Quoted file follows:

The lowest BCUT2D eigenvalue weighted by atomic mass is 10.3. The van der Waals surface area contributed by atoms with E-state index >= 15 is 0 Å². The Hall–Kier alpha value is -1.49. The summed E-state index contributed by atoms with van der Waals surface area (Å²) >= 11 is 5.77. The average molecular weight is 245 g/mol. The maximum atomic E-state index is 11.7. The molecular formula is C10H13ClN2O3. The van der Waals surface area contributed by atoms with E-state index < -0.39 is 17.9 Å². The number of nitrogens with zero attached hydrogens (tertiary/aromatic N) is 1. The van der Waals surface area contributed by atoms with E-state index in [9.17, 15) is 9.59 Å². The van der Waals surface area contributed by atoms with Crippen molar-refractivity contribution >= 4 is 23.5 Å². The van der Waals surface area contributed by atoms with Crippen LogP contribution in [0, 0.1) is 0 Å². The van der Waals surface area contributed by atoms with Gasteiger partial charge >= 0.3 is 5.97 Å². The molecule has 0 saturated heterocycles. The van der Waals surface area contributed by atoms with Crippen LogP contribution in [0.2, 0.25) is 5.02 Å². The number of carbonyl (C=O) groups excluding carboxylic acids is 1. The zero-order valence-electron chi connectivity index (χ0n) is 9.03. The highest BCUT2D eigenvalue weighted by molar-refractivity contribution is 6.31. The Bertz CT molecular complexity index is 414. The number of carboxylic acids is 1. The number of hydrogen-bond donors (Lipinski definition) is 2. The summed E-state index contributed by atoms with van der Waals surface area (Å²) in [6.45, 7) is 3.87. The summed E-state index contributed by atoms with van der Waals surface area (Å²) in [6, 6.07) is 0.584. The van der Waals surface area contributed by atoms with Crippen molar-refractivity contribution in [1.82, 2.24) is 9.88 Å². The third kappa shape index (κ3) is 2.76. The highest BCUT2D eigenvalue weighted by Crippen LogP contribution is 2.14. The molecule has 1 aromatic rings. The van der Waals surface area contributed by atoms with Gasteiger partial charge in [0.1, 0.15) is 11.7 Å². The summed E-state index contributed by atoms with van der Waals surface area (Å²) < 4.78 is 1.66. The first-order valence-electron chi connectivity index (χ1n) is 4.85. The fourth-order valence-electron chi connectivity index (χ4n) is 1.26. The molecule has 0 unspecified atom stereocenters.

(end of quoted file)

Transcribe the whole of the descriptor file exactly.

The lowest BCUT2D eigenvalue weighted by atomic mass is 10.3. The van der Waals surface area contributed by atoms with E-state index >= 15 is 0 Å². The Hall–Kier alpha value is -1.49. The summed E-state index contributed by atoms with van der Waals surface area (Å²) >= 11 is 5.77. The average molecular weight is 245 g/mol. The maximum atomic E-state index is 11.7. The molecular formula is C10H13ClN2O3. The van der Waals surface area contributed by atoms with E-state index < -0.39 is 17.9 Å². The number of nitrogens with zero attached hydrogens (tertiary/aromatic N) is 1. The van der Waals surface area contributed by atoms with E-state index in [9.17, 15) is 9.59 Å². The van der Waals surface area contributed by atoms with Crippen molar-refractivity contribution >= 4 is 23.5 Å². The van der Waals surface area contributed by atoms with Crippen LogP contribution in [0, 0.1) is 0 Å². The van der Waals surface area contributed by atoms with Gasteiger partial charge >= 0.3 is 5.97 Å². The molecule has 0 saturated heterocycles. The van der Waals surface area contributed by atoms with Crippen LogP contribution in [0.2, 0.25) is 5.02 Å². The number of carbonyl (C=O) groups excluding carboxylic acids is 1. The zero-order valence-electron chi connectivity index (χ0n) is 9.03. The highest BCUT2D eigenvalue weighted by molar-refractivity contribution is 6.31. The Bertz CT molecular complexity index is 414. The number of carboxylic acids is 1. The number of hydrogen-bond donors (Lipinski definition) is 2. The summed E-state index contributed by atoms with van der Waals surface area (Å²) in [6.45, 7) is 3.87. The summed E-state index contributed by atoms with van der Waals surface area (Å²) in [6, 6.07) is 0.584. The van der Waals surface area contributed by atoms with Crippen molar-refractivity contribution in [1.82, 2.24) is 9.88 Å². The third kappa shape index (κ3) is 2.76. The highest BCUT2D eigenvalue weighted by Crippen LogP contribution is 2.14. The molecule has 1 aromatic rings. The van der Waals surface area contributed by atoms with Gasteiger partial charge in [0.1, 0.15) is 11.7 Å². The summed E-state index contributed by atoms with van der Waals surface area (Å²) < 4.78 is 1.66. The first-order valence-electron chi connectivity index (χ1n) is 4.85. The fourth-order valence-electron chi connectivity index (χ4n) is 1.26. The molecule has 0 unspecified atom stereocenters.